These lowlands are also plagued by poor roads. “Hatuko pamoja – we are not together. How can we be one when we hear of roads being launched across the country even in areas which already have a serious road network like Kisii,” Mr Justus Langat, a teacher, told the Nation at Chebunyo. Mr Langat was referring to the Jubilee slogan of ‘Tuko Pamoja’, turning it on its head.
Such sentiments are some of the arsenal in Governor Ruto’s armour as he takes aim at Jubilee, and in particular, his name-sake for “using the community for his selfish gain” as he put it during a recent visit to the county.
Apart from some audit queries, Bomet has often been rated as one of the best performing counties in absorption of devolution funds to the chagrin of his opponents. His supporters praise him for the big stadium in Bomet town and constructing roads that have gone to nearly every village. Boda boda and matatu operators are also proud of him for dismantling road blocks and kicking out extortionist police from the roads.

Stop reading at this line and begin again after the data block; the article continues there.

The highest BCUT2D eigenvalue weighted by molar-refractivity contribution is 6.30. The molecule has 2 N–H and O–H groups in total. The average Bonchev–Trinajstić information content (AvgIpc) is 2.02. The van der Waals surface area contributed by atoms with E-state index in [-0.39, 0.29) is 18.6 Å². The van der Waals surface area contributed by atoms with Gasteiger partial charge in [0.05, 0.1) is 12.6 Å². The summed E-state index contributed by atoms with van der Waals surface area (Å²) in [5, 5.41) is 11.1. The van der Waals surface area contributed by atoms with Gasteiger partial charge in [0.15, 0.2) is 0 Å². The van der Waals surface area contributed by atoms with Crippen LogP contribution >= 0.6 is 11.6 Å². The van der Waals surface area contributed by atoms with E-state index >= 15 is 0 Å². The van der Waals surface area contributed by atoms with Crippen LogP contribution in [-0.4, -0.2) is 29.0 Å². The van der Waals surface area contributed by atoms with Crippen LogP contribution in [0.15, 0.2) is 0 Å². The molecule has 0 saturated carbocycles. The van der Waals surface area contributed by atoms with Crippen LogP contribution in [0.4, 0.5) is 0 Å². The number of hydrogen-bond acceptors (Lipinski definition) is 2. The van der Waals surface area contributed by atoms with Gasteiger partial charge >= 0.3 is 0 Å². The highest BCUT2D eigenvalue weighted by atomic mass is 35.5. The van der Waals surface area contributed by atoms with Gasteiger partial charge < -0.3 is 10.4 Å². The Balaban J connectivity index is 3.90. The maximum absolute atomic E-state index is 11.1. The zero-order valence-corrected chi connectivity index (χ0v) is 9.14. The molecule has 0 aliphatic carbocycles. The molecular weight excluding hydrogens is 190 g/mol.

But his critics accuse him of awarding tenders to his family members and small circle of friends. “It might be true that he has done these roads, but if you check, whose machinery is doing those roads? It is his,” said Joseph Mosonik, a resident in Sotik.
But there is also a strong pro-DP Ruto sentiment in the county, preparing ground for what is shaping up to be one of the most hotly contested counties in 2017.
Ms Cecilia Ng’etich, the County Woman MP, says there is an understanding in the community that they have a leader who has since 1997 fought and now he is on the cusp of being president.
“Losing it will mean we restart,” she said.
She added that CCM was a product of the personal differences between the two Rutos and that, initially, residents used to call on the two to make up. That was before the relationship appeared irreparable.
Governor Ruto’s critics also accuse him of doing little in the area of Early Childhood Education.
“30 per cent of tenders are not going to the vulnerable people as required,” says Paul Savimbi Bii, the MP for Chepalungu.
Dr Ng’etich, the Woman Representative, also believes more should have been done.